Two former supervisors of the police sex crimes division were disciplined in recent months as part of an internal investigation into misconduct by the unit’s leadership, according to department records posted online.
One officer, Inspector Paul J. Saraceno, who was the second in command of the Special Victims Division, was fined 30 vacation days for misusing division time and submitting false time sheets.
The other, Sergeant Keri L. Thompson, who led the division’s DNA cold-case team and oversaw a 2018 investigation into filmmaker Harvey Weinstein, was detained 45 vacation days for misusing a department vehicle and misdirecting of researchers during an interview.
The disciplinary results, which had not previously been reported, came to light after the U.S. Department of Justice announced last week that it had opened a civil rights investigation into whether police mishandling of sex crime cases amounted to gender-biased policing.
But the cases against Inspector Saraceno and Sergeant Thompson arose out of an ongoing Bureau of Internal Affairs investigation into misconduct at the top of the Special Victims Division that began in 2019, which also aimed to account for dozens of rape kits that hospital detectives used. in the Bronx, but never turned over to the coroner.
Sergeant Thompson declined to comment when reached by phone on Monday, and Detective Inspector Saraceno did not respond to a phone call or text.
Both pleaded guilty and have been removed from their posts. Sergeant Thompson was transferred from the division to patrol after she was served with the charges in late 2020, according to police station records. Inspector Saraceno had already left to head the Vice Enforcement Department — another unit dealing with human trafficking and prostitution — but he was also reassigned to patrol after he filed his plea and filed for retirement.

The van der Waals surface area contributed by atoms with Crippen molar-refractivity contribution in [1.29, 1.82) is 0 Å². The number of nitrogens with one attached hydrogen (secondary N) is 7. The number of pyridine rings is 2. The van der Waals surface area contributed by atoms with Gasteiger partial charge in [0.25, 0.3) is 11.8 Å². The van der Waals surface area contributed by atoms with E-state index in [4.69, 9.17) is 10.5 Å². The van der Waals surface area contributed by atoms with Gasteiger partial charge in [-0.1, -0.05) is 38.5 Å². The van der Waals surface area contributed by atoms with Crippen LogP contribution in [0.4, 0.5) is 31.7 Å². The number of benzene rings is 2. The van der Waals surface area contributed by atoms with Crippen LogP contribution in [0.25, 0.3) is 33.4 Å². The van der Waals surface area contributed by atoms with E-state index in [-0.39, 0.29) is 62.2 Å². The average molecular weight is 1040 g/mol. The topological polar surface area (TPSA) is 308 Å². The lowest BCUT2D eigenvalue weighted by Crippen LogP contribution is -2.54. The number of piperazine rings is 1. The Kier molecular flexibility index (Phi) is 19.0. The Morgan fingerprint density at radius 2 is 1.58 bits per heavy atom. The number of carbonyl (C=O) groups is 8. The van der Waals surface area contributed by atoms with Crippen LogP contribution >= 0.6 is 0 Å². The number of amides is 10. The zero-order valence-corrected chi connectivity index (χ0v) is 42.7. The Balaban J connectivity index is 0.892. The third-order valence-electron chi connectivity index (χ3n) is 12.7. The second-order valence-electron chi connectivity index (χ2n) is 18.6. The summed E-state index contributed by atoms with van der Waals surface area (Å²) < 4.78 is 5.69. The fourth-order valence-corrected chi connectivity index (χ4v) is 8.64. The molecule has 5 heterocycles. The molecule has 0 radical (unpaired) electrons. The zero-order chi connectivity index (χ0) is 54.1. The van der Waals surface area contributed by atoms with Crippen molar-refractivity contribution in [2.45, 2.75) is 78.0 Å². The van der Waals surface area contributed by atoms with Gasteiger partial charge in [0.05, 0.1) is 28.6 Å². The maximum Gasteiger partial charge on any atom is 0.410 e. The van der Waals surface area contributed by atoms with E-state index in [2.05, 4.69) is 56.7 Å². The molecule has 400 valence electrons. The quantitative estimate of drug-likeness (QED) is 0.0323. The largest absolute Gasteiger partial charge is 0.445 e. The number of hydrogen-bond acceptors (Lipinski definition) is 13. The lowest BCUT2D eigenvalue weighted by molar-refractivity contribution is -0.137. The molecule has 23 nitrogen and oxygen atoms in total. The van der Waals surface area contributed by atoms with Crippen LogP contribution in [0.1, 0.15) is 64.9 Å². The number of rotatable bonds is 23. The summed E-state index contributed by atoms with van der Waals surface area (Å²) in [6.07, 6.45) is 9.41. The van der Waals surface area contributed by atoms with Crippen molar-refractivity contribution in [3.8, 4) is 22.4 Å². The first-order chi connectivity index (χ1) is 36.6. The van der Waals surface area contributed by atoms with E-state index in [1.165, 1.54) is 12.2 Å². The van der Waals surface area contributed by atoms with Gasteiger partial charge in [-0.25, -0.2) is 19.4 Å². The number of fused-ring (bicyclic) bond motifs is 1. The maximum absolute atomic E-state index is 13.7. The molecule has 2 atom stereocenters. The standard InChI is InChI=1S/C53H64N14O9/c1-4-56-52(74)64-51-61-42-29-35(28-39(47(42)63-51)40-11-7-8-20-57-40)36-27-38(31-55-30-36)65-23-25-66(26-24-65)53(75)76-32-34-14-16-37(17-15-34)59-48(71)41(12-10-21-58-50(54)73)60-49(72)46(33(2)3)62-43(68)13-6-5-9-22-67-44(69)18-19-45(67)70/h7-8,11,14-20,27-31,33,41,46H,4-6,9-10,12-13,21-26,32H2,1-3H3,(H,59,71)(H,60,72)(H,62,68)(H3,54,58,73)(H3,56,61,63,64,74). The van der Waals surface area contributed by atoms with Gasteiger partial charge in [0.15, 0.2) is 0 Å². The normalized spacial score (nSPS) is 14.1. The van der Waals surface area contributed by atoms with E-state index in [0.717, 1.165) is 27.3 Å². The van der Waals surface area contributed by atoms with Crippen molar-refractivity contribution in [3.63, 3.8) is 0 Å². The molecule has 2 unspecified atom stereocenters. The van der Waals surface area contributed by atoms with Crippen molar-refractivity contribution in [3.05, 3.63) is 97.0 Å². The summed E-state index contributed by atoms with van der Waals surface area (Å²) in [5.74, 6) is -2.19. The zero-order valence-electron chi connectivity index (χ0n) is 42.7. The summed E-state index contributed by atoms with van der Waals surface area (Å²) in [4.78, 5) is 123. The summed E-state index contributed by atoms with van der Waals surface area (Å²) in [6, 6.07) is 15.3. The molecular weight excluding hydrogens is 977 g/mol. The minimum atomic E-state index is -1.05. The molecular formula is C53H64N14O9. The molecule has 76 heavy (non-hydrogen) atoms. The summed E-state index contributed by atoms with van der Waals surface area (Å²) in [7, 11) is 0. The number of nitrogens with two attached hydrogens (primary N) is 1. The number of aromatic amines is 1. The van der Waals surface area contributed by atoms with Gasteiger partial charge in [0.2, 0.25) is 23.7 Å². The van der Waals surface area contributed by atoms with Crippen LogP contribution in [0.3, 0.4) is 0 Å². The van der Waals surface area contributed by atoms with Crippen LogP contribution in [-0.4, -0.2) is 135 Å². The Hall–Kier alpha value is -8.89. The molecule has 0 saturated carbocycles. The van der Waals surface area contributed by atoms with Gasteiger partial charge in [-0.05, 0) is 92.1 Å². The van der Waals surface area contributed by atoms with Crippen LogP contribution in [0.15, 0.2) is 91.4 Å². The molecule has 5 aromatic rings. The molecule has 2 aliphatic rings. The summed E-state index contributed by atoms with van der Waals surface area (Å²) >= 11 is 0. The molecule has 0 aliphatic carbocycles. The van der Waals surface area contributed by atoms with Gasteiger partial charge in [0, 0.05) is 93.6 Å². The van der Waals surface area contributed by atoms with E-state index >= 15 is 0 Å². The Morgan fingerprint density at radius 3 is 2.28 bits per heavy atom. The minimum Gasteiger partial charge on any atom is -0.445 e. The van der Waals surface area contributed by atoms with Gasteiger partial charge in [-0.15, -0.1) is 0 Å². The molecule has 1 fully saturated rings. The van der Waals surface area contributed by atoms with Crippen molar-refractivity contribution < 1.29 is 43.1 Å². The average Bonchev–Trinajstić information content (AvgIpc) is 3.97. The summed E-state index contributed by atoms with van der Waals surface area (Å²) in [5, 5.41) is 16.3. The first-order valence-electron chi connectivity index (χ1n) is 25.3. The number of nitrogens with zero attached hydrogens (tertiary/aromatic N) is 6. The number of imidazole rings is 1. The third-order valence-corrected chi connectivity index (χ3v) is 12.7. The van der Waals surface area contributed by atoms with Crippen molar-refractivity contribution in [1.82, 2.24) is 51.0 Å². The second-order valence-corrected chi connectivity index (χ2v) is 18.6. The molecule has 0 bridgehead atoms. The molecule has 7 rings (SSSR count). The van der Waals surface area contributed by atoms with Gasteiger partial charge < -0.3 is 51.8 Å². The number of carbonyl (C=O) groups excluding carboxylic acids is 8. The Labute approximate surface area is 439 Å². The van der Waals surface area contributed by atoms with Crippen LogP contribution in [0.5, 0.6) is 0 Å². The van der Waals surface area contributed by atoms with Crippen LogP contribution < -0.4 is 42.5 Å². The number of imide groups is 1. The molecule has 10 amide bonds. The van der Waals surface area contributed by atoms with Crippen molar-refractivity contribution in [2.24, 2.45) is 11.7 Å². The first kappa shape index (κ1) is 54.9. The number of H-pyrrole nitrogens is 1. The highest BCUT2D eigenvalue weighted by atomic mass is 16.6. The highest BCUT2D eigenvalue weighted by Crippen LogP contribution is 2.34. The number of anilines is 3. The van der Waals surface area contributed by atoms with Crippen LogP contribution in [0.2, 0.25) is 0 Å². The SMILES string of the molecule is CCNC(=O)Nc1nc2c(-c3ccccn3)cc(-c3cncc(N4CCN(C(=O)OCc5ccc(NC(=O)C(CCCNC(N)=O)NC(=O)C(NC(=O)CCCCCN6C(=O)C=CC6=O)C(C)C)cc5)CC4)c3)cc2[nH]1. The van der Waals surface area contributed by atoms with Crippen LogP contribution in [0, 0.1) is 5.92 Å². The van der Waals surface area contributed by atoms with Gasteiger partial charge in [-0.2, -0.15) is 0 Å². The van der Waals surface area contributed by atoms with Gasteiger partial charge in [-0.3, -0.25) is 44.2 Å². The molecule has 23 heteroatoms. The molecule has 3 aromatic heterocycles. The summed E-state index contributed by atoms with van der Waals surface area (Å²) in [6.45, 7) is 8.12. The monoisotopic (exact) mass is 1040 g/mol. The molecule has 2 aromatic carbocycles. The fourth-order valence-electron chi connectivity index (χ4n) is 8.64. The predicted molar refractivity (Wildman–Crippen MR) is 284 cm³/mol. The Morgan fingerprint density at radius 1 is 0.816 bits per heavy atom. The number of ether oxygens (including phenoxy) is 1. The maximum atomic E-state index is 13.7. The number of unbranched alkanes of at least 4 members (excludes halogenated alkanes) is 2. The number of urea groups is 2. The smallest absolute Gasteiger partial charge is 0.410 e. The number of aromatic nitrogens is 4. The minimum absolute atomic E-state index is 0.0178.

Inspector Saraceno was named executive officer of the Special Victims Division in 2017, a roster that made him second only to Chief Michael Osgood, the division commander, just as a city audit began investigating complaints that police were not taking rape allegations seriously. . After the findings of the audit were made public in 2018, Inspector Saraceno was… promoted to inspector rank and was given full responsibility for the adult sexual offenses that were the focus of the investigation.
In the spring of 2020, before Inspector Saraceno was raised on departmental charges, he was promoted to chief of the Vice Enforcement Division, which investigates human trafficking, prostitution and online crimes against children. †
He pleaded guilty to three administrative charges: misusing department time, making or causing false notes in department files, and failing to submit his weekly timecards on time, according to department files. In addition to the 30 days of vacation, he was also fined more than 76 hours of paid leave and six hours of time toward retirement, according to a department personnel file.
Before being charged by the department, Sergeant Thompson had supervised Detective Nicholas DiGuadio, whose mistakes in the Weinstein case had led prosecutors to dismiss the charges against one of the film producer’s accusers.
Sergeant Thompson pleaded guilty to misusing a department vehicle, making inaccurate or misleading statements to department investigators, failing to monitor and failing to properly report to Internal Affairs. Investigators had investigated how a car assigned to Sergeant Thompson’s unit became so badly damaged that it had to be taken out of service.
Sergeant Thompson was initially transferred from the Special Victims Division in November 2020, according to the New York Post, after she was charged. She is currently assigned to the 10th district in the Chelsea borough of Manhattan.
Specific details of the wrongdoing that Detective Inspector Saraceno and Sergeant Thompson admitted were not publicly available online, and police said the information was not readily accessible Monday, citing the July 4 holiday.